Affiliates of the international hacking network Anonymous have questioned the authenticity of a post purported to have come from the group on the neo-Nazi website the Daily Stormer.
The post on the website's homepage was headlined: "End of hate: Anonymous now in control of Daily Stormer."
The Daily Stormer was founded and is edited by US-born Andrew Anglin, who endorsed Donald Trump for president.
On Sunday Anglin published an article on the site criticizing Heather Heyer, who was killed during violence at a white supremacist march in Charlottesville, Virginia, on Saturday.
The web-hosting company GoDaddy said on Sunday it had given the Daily Stormer 24 hours to move its domain to another provider, after the article denigrating Heyer was published.
Your Anon News, one of the biggest Anonymous-linked Twitter accounts, said on Monday that it did not think the hack had been perpetrated by an established member.
"We have no confirmation that ‘Anonymous' is involved yet," it wrote on Twitter. Furthermore, the account suggested the post may have been a Daily Stormer stunt.
The post in the name of Anonymous claims that the website will be shut down within 24 hours, but this was almost inevitable considering GoDaddy''s withdrawal of support.
"Looks more like a [Daily Stormer] stunt," the Your Anon News account said. "Wonder if they are having issues finding a new host."
Heyer, a legal assistant who had championed civil rights issues, was killed on Saturday when a plowed into a crowd of protesters who had assembled to challenge a white supremacist rally in Charlottesville.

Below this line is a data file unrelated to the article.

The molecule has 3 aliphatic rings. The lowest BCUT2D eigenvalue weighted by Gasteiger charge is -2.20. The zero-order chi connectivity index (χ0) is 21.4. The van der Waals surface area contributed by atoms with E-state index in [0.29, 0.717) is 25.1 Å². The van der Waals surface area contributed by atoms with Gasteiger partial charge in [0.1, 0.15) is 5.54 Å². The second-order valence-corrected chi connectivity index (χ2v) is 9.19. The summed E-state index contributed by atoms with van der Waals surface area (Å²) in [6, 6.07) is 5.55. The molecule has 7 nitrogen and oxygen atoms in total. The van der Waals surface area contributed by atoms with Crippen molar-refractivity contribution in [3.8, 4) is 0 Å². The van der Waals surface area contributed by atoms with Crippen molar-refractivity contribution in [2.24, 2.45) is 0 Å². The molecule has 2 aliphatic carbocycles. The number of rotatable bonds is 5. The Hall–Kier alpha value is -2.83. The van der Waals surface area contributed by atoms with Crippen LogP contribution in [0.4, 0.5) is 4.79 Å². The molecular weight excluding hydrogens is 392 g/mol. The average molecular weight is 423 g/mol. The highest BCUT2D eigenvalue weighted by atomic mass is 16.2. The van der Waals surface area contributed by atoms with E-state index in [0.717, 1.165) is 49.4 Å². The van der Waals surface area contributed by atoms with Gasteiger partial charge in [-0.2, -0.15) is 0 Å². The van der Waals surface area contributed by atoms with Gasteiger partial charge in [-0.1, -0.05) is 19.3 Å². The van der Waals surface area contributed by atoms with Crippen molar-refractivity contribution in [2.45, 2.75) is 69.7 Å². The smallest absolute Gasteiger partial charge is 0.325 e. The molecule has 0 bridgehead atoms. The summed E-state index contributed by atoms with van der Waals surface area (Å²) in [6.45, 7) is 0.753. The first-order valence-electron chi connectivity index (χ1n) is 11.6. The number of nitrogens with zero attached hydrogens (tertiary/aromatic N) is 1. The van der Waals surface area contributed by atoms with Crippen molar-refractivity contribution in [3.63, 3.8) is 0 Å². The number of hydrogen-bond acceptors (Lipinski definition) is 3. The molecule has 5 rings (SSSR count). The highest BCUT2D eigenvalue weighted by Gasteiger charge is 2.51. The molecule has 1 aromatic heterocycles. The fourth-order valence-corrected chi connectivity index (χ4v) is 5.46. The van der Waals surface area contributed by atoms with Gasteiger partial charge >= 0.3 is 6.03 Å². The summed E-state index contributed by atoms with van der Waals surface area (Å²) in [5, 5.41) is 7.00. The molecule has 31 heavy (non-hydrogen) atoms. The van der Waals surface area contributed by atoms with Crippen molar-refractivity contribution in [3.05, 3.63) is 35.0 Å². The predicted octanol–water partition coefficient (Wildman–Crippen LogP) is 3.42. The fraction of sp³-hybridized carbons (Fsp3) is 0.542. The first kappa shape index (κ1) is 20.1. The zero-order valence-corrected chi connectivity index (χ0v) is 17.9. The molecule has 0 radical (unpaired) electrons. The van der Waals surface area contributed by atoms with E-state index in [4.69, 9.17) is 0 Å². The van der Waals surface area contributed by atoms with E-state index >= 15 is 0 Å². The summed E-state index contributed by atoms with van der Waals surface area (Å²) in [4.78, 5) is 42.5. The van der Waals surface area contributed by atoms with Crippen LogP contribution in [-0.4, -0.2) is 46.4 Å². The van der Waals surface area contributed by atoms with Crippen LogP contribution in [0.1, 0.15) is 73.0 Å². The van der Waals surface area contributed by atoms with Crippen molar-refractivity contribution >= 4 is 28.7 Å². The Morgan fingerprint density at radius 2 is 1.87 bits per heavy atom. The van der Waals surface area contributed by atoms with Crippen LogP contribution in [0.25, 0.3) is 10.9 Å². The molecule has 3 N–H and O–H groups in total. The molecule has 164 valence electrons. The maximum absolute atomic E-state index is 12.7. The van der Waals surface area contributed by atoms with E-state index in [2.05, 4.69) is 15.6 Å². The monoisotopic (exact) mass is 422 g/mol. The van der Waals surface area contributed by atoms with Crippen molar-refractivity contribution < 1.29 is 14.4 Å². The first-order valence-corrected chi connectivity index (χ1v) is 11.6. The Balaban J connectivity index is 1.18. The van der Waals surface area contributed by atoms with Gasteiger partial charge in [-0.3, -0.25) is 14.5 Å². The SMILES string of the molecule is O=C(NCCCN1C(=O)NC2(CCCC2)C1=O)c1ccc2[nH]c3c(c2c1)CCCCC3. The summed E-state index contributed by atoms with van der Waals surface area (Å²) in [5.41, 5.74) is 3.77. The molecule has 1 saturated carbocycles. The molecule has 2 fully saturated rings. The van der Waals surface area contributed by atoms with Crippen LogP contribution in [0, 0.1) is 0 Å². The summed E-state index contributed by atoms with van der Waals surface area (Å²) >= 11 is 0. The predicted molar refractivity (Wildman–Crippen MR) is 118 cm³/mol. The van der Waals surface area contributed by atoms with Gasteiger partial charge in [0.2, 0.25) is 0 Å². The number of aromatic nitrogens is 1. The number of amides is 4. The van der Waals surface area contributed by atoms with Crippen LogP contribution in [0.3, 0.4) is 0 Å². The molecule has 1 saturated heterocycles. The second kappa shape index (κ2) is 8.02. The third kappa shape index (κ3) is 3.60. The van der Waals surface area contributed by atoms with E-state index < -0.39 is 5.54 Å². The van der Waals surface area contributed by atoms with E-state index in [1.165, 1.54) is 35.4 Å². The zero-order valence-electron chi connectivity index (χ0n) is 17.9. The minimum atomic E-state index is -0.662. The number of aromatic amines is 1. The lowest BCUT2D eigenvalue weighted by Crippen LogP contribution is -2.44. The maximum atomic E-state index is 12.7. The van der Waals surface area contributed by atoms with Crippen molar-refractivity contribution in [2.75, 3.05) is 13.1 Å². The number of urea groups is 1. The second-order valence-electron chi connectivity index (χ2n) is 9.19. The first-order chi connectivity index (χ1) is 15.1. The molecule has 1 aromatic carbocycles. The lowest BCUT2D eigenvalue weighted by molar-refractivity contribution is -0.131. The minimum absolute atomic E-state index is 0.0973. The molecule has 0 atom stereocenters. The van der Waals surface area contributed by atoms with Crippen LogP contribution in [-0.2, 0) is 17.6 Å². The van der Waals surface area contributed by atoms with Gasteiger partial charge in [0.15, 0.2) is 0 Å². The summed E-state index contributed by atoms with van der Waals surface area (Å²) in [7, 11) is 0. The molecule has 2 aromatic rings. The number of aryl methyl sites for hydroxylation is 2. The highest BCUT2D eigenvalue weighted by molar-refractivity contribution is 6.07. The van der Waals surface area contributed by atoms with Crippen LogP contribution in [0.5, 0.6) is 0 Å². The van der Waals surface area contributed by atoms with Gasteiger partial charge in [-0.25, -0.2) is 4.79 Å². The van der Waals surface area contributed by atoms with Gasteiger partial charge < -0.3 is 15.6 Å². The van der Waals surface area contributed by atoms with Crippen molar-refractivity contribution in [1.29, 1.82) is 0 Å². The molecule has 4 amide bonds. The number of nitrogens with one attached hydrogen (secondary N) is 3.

The post on Monday said Anonymous had taken over the site in Heyer's name, stating she was a "victim of white supremacist terrorism."
"For too long the Daily Stormer and Andrew Anglin have spewed their putrid hate on this site," it said. "This evil cannot be allowed to stand. It took a united force of elite hackers from around the world to breach the systems and the firewall.
"The events of Charlottesville alerted us to the need for immediate action. We want you Nazis to know: your time is short."
Anonymous is a hacking collective that grew out of the internet forum 4Chan in the late 2000s. It has become well known for a series of high-profile cyber-attacks on political, religious and corporate organizations, including Islamic State, the Westboro Baptist church, PayPal, MasterCard, Visa and Sony.
The group has described itself as having "a very loose and decentralized command structure". In public, Anonymous members or supporters often wear Guy Fawkes masks in the style portrayed in the graphic novel and film V for Vendetta.
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